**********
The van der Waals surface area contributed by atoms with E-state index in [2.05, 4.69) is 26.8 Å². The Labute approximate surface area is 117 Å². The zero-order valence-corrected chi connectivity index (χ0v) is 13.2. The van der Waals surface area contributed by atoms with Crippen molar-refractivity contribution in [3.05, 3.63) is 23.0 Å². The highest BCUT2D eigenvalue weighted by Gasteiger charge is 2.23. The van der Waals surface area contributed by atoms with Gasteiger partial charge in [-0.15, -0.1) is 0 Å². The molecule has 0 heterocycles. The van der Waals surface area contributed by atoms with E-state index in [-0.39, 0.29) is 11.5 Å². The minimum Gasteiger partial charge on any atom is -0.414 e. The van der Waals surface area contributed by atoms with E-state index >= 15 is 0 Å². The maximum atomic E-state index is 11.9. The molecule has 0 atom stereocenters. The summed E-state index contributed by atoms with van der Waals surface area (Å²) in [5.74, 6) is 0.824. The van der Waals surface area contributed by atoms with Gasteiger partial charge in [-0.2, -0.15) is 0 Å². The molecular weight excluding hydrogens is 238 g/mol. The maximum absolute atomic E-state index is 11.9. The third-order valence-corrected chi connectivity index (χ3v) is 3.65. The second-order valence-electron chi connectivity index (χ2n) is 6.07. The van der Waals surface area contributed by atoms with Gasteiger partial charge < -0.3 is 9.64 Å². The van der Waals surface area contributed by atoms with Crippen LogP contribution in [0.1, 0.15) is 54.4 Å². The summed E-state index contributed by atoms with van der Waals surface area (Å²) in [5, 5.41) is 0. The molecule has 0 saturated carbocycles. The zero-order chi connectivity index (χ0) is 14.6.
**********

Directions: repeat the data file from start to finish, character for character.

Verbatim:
The van der Waals surface area contributed by atoms with E-state index in [2.05, 4.69) is 26.8 Å². The Labute approximate surface area is 117 Å². The zero-order valence-corrected chi connectivity index (χ0v) is 13.2. The van der Waals surface area contributed by atoms with Crippen molar-refractivity contribution in [3.05, 3.63) is 23.0 Å². The highest BCUT2D eigenvalue weighted by Gasteiger charge is 2.23. The van der Waals surface area contributed by atoms with Gasteiger partial charge in [-0.15, -0.1) is 0 Å². The molecule has 0 heterocycles. The van der Waals surface area contributed by atoms with E-state index in [-0.39, 0.29) is 11.5 Å². The minimum Gasteiger partial charge on any atom is -0.414 e. The van der Waals surface area contributed by atoms with E-state index >= 15 is 0 Å². The maximum atomic E-state index is 11.9. The molecule has 0 atom stereocenters. The summed E-state index contributed by atoms with van der Waals surface area (Å²) in [5.74, 6) is 0.824. The van der Waals surface area contributed by atoms with Gasteiger partial charge in [-0.2, -0.15) is 0 Å². The molecular weight excluding hydrogens is 238 g/mol. The maximum absolute atomic E-state index is 11.9. The third-order valence-corrected chi connectivity index (χ3v) is 3.65. The second-order valence-electron chi connectivity index (χ2n) is 6.07. The van der Waals surface area contributed by atoms with Gasteiger partial charge < -0.3 is 9.64 Å². The van der Waals surface area contributed by atoms with Crippen LogP contribution in [0.1, 0.15) is 54.4 Å². The summed E-state index contributed by atoms with van der Waals surface area (Å²) in [5, 5.41) is 0. The molecule has 0 saturated carbocycles. The zero-order chi connectivity index (χ0) is 14.6.